If spending time cooking and baking is how you release stress, you’re not alone. In fact, a lot of people say the kitchen is where they feel the happiest. And the healthcare industry has noticed. That’s why an increasing number of clinics and counselors now use cooking or baking classes as therapy for patients suffering from depression, anxiety, addiction, and more.
And that’s smart. Because psychologists say that chopping, stirring, and creating recipes helps soothe stress, builds self-esteem, and teaches new skills. It also helps curb negative thinking by forcing participants to be mindful – and focus on what’s happening in the moment.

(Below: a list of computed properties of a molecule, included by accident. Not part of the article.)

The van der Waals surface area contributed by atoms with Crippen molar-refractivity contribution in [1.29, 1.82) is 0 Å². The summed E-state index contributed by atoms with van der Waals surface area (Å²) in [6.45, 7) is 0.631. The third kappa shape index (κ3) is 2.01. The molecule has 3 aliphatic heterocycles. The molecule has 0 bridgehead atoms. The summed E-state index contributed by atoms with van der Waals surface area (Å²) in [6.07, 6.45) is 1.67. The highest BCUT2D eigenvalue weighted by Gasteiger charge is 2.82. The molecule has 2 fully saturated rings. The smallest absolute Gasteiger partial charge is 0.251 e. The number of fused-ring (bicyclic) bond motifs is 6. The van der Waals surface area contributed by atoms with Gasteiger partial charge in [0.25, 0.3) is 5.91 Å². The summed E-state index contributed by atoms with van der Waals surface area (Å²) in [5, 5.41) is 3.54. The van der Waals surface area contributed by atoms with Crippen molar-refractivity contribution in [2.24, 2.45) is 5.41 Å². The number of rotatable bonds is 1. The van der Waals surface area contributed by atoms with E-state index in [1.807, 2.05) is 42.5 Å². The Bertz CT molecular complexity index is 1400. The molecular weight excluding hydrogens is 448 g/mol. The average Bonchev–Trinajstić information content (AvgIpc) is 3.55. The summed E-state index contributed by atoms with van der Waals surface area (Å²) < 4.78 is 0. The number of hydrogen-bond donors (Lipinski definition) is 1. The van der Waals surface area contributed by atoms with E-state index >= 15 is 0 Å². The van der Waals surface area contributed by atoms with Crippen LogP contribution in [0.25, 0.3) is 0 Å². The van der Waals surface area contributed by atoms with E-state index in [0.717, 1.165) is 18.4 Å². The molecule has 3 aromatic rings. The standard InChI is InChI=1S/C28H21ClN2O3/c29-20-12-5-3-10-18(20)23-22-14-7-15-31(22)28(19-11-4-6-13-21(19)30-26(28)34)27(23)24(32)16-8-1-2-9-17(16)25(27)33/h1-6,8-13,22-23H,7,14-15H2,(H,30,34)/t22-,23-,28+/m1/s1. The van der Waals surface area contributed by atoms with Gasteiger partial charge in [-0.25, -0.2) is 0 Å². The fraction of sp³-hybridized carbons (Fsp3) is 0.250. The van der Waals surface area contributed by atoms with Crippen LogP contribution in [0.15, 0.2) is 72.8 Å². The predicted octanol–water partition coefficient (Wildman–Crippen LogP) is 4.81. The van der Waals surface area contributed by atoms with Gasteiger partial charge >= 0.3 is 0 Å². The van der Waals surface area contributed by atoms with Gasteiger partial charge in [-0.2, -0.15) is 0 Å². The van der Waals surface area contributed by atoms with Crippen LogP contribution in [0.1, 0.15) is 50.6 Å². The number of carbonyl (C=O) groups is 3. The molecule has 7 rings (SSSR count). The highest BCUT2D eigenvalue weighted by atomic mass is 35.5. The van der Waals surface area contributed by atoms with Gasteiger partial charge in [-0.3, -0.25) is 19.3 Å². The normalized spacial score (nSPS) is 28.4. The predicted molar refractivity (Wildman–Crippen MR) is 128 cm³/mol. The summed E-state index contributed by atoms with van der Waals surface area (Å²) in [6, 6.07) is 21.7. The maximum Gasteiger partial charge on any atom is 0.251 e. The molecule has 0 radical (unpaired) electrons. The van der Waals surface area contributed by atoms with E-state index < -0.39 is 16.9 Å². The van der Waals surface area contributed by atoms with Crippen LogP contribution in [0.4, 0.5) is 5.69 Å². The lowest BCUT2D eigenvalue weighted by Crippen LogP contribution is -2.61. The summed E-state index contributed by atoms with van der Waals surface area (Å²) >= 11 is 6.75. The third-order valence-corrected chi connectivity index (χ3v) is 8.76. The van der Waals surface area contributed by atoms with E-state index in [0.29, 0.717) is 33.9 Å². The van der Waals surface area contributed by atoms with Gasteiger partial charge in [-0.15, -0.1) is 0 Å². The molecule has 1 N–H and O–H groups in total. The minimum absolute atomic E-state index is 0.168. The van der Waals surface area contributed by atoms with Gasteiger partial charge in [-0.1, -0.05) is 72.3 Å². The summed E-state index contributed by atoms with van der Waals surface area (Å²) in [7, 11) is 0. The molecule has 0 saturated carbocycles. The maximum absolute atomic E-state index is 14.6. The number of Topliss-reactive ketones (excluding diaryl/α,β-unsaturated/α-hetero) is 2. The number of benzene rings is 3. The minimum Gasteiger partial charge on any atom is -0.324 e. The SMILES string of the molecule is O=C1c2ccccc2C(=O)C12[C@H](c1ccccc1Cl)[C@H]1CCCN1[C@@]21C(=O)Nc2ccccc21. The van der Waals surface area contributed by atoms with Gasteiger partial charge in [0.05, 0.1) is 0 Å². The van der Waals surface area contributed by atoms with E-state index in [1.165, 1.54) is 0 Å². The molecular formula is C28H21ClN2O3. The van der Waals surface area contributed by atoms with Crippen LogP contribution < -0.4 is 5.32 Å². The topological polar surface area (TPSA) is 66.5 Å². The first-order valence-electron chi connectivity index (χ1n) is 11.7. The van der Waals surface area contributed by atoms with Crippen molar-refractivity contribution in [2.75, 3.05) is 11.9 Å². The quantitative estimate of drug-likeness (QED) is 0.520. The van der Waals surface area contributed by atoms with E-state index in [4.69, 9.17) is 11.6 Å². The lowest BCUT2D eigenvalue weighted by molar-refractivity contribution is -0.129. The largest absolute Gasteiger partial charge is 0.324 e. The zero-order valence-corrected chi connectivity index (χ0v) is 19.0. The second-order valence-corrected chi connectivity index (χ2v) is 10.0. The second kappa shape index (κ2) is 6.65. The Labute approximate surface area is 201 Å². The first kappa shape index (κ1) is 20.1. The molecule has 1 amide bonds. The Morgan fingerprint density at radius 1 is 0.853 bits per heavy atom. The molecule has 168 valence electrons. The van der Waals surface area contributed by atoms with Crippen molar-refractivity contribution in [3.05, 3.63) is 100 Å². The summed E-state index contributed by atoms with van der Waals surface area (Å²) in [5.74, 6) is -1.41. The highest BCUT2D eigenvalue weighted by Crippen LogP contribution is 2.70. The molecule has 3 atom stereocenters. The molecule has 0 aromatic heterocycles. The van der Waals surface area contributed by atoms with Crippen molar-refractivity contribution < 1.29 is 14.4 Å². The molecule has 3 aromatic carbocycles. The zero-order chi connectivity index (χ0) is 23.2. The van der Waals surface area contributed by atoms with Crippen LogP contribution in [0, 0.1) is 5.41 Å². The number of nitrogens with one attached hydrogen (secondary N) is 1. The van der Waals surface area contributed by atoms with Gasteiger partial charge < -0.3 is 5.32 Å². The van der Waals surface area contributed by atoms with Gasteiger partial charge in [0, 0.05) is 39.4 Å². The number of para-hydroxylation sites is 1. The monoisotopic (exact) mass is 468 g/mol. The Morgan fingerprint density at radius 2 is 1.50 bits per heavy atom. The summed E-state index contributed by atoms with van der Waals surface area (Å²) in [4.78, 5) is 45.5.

In a study in the British Journal of Occupational Therapy, researchers found that baking classes boosted confidence, increased concentration and provided a sense of accomplishment for patients.
And for those who took classes in a group, they received the benefit of boosted social skills and confidence, and an improved sense of wellbeing. So, break out the pots and pans and invite your neighbors over, or sign up for cooking classes - because cooking and baking is now regarded as a powerful dose of psychotherapy. Plus, you end up with tasty things you can eat at the end of your session.